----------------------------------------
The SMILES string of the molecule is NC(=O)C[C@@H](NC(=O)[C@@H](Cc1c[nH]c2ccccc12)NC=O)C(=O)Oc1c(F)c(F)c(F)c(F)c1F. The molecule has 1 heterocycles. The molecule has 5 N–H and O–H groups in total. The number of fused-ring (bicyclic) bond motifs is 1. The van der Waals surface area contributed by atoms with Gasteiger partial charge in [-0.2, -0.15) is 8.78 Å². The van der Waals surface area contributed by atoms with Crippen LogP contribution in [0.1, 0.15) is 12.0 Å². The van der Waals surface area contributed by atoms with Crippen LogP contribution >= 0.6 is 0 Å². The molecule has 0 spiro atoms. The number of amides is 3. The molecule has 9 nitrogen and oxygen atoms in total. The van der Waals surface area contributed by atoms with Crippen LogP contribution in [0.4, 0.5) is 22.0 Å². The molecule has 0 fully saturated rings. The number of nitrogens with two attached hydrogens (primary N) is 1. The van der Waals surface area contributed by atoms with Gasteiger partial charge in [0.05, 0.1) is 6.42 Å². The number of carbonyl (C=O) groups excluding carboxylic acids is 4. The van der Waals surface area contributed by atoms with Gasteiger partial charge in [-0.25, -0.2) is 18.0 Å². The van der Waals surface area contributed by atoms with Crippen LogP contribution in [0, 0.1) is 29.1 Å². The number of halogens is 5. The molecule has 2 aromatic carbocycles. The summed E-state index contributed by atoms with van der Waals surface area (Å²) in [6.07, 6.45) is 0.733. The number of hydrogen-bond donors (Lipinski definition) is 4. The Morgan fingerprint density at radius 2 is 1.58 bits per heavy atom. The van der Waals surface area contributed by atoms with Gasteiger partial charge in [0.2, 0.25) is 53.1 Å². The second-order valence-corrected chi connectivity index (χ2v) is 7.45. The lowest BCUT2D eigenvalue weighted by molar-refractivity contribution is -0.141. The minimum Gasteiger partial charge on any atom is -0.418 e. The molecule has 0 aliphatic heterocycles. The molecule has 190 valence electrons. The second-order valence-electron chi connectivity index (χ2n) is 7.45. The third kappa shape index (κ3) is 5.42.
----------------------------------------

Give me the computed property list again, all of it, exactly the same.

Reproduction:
The SMILES string of the molecule is NC(=O)C[C@@H](NC(=O)[C@@H](Cc1c[nH]c2ccccc12)NC=O)C(=O)Oc1c(F)c(F)c(F)c(F)c1F. The molecule has 1 heterocycles. The molecule has 5 N–H and O–H groups in total. The number of fused-ring (bicyclic) bond motifs is 1. The van der Waals surface area contributed by atoms with Gasteiger partial charge in [-0.2, -0.15) is 8.78 Å². The van der Waals surface area contributed by atoms with Crippen LogP contribution in [0.1, 0.15) is 12.0 Å². The van der Waals surface area contributed by atoms with Crippen LogP contribution >= 0.6 is 0 Å². The molecule has 0 spiro atoms. The number of amides is 3. The molecule has 9 nitrogen and oxygen atoms in total. The van der Waals surface area contributed by atoms with Crippen LogP contribution in [0.4, 0.5) is 22.0 Å². The molecule has 0 fully saturated rings. The number of nitrogens with two attached hydrogens (primary N) is 1. The van der Waals surface area contributed by atoms with Gasteiger partial charge in [0.05, 0.1) is 6.42 Å². The number of carbonyl (C=O) groups excluding carboxylic acids is 4. The van der Waals surface area contributed by atoms with Gasteiger partial charge in [-0.25, -0.2) is 18.0 Å². The van der Waals surface area contributed by atoms with Crippen LogP contribution in [0, 0.1) is 29.1 Å². The number of halogens is 5. The molecule has 2 aromatic carbocycles. The summed E-state index contributed by atoms with van der Waals surface area (Å²) in [6.07, 6.45) is 0.733. The number of hydrogen-bond donors (Lipinski definition) is 4. The Morgan fingerprint density at radius 2 is 1.58 bits per heavy atom. The van der Waals surface area contributed by atoms with Gasteiger partial charge in [0.2, 0.25) is 53.1 Å². The second-order valence-corrected chi connectivity index (χ2v) is 7.45. The lowest BCUT2D eigenvalue weighted by molar-refractivity contribution is -0.141. The minimum Gasteiger partial charge on any atom is -0.418 e. The molecule has 0 aliphatic heterocycles. The molecule has 190 valence electrons. The second-order valence-electron chi connectivity index (χ2n) is 7.45. The third kappa shape index (κ3) is 5.42.